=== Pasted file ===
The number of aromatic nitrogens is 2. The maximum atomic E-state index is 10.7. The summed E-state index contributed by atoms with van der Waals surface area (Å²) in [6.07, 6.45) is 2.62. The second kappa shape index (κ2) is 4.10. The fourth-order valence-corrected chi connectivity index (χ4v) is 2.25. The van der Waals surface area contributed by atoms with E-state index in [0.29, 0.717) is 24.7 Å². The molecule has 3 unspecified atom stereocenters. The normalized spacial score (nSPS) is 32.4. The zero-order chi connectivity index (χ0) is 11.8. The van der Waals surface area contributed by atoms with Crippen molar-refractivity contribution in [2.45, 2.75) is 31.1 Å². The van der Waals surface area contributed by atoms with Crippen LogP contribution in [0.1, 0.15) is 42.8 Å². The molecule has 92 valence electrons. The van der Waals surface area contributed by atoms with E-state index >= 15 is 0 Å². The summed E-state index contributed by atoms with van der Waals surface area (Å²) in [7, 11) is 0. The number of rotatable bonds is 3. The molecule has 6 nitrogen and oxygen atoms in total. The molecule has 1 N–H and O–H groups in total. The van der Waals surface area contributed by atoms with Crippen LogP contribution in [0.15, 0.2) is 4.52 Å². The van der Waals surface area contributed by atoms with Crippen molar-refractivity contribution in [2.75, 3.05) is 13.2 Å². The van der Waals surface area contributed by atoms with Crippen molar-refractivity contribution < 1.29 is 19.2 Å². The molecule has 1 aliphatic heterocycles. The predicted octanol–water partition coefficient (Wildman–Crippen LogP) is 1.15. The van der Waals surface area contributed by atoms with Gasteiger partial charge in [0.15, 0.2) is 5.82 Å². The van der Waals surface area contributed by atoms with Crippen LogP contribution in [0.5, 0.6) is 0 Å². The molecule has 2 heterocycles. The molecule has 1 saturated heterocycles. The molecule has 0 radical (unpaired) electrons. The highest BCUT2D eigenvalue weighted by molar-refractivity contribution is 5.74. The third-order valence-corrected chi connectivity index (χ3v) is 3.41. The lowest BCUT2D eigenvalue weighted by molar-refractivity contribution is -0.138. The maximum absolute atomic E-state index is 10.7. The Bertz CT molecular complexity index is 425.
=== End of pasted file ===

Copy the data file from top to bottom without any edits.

The number of aromatic nitrogens is 2. The maximum atomic E-state index is 10.7. The summed E-state index contributed by atoms with van der Waals surface area (Å²) in [6.07, 6.45) is 2.62. The second kappa shape index (κ2) is 4.10. The fourth-order valence-corrected chi connectivity index (χ4v) is 2.25. The van der Waals surface area contributed by atoms with E-state index in [0.29, 0.717) is 24.7 Å². The molecule has 3 unspecified atom stereocenters. The normalized spacial score (nSPS) is 32.4. The zero-order chi connectivity index (χ0) is 11.8. The van der Waals surface area contributed by atoms with Crippen molar-refractivity contribution in [2.45, 2.75) is 31.1 Å². The van der Waals surface area contributed by atoms with Crippen LogP contribution in [0.1, 0.15) is 42.8 Å². The molecule has 92 valence electrons. The van der Waals surface area contributed by atoms with E-state index >= 15 is 0 Å². The summed E-state index contributed by atoms with van der Waals surface area (Å²) in [7, 11) is 0. The number of rotatable bonds is 3. The molecule has 6 nitrogen and oxygen atoms in total. The molecule has 1 N–H and O–H groups in total. The van der Waals surface area contributed by atoms with Crippen LogP contribution in [0.15, 0.2) is 4.52 Å². The van der Waals surface area contributed by atoms with Crippen molar-refractivity contribution in [2.75, 3.05) is 13.2 Å². The van der Waals surface area contributed by atoms with Crippen molar-refractivity contribution < 1.29 is 19.2 Å². The molecule has 1 aliphatic heterocycles. The predicted octanol–water partition coefficient (Wildman–Crippen LogP) is 1.15. The van der Waals surface area contributed by atoms with Gasteiger partial charge in [0.15, 0.2) is 5.82 Å². The van der Waals surface area contributed by atoms with Crippen LogP contribution in [0.5, 0.6) is 0 Å². The molecule has 2 heterocycles. The molecule has 1 saturated heterocycles. The molecule has 0 radical (unpaired) electrons. The highest BCUT2D eigenvalue weighted by molar-refractivity contribution is 5.74. The third-order valence-corrected chi connectivity index (χ3v) is 3.41. The lowest BCUT2D eigenvalue weighted by molar-refractivity contribution is -0.138. The maximum absolute atomic E-state index is 10.7. The Bertz CT molecular complexity index is 425.